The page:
Past experience is a great way to identify your ideal clients. What clients have you enjoyed working with the most? Which have been the most profitable? Once you have identified your best clients, look for common characteristics. What makes them tick? What interests, hobbies, and passions do they share? What challenges do they face? What needs do they have? Why did they choose you over your competition? Chances are that others with the same characteristics could benefit from your services.

Step four: Conduct market research for all potential niche practices you have identified. Once you’ve compiled a list of potential niche practices, it’s time to begin market research. Is there enough demand in your geographic market to support your niche practice? How much competition will you be facing? What competitive advantages distinguish you from your competition? The answer to these questions will help you evaluate whether your niche practice is likely to succeed.

Start by defining your geographic market. Where can you reasonably expect to find and serve your clients? If you practice in an area that requires frequent court appearances, for example, your geographic market may be limited to an easy driving distance from your office. On the other hand, if you practice in an area that transcends state borders and doesn’t require court appearances, your practice area might include the entire nation.

Once you have honed in on your geographic practice area, you need to determine whether there is sufficient demand in that market. If you have already practiced in that market, you may be able to draw from your own experience. Otherwise, you will need to look at what others are doing. For example, you might:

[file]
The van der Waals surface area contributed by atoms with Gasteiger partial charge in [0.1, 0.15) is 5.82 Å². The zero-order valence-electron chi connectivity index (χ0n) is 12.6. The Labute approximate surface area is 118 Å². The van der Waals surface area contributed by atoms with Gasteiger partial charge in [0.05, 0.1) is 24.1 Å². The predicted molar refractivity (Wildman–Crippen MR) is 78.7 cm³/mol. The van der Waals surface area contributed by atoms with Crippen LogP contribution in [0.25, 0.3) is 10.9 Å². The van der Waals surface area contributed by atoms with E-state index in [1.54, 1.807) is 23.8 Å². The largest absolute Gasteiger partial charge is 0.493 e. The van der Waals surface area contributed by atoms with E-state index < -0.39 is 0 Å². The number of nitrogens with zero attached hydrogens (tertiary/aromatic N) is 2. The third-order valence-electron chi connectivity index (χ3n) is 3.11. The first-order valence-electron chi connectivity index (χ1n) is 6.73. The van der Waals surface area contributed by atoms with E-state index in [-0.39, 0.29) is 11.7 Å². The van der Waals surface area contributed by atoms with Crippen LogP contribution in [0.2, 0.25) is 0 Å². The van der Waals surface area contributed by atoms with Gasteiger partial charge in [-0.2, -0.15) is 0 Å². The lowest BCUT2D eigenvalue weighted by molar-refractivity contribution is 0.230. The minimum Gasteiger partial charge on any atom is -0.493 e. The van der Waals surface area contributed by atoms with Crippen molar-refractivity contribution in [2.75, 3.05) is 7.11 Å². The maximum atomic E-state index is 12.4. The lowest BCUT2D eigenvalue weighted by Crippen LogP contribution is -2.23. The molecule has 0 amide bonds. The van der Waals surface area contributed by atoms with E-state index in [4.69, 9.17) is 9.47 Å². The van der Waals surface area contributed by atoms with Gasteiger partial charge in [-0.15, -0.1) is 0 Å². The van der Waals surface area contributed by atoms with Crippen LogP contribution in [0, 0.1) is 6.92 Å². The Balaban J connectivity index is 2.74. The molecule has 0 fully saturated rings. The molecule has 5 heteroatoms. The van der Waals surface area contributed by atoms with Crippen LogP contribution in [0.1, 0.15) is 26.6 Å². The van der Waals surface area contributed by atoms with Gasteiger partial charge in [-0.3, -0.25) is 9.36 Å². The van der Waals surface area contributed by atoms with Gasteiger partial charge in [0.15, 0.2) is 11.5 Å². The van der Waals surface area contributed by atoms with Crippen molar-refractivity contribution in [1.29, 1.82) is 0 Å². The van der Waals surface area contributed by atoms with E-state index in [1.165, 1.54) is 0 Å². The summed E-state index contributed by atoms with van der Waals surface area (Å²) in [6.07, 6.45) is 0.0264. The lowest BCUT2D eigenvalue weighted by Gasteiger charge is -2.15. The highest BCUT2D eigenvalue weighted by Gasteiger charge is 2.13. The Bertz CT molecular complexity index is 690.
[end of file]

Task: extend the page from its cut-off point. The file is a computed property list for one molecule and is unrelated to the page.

• Read the Yellow Pages or search online for competitors that are offering similar services to your target market. If they can do it, you can do it, too.
  • Use a keyword tool like the free Google AdWords (adwords.google.com) to find out how many people are searching for the services you provide in your geographic area. A healthy search volume usually indicates solid demand.
  • Read magazines or blogs that are targeted to your ideal clients in your geographic area. If people are paying for advertising in those publications, chances are that they are seeing at least some results.

If you determine that there is a demand for your services in your geographic market, take a closer look at the competition. Ideally, you will find a moderate level of competition—enough to reaffirm the need for your services, but not an oversupply of lawyers. If you see no sign of competition, it could mean that there is low demand or that you are the first to discover that niche in your market.

Small Choices, Big Rewards

Once you’ve identified a few potential niches and analyzed them in light of your market, there’s a good chance that you will find that a niche practice is within reach. Building that practice will place you ahead of the curve and give you a more profitable and rewarding practice.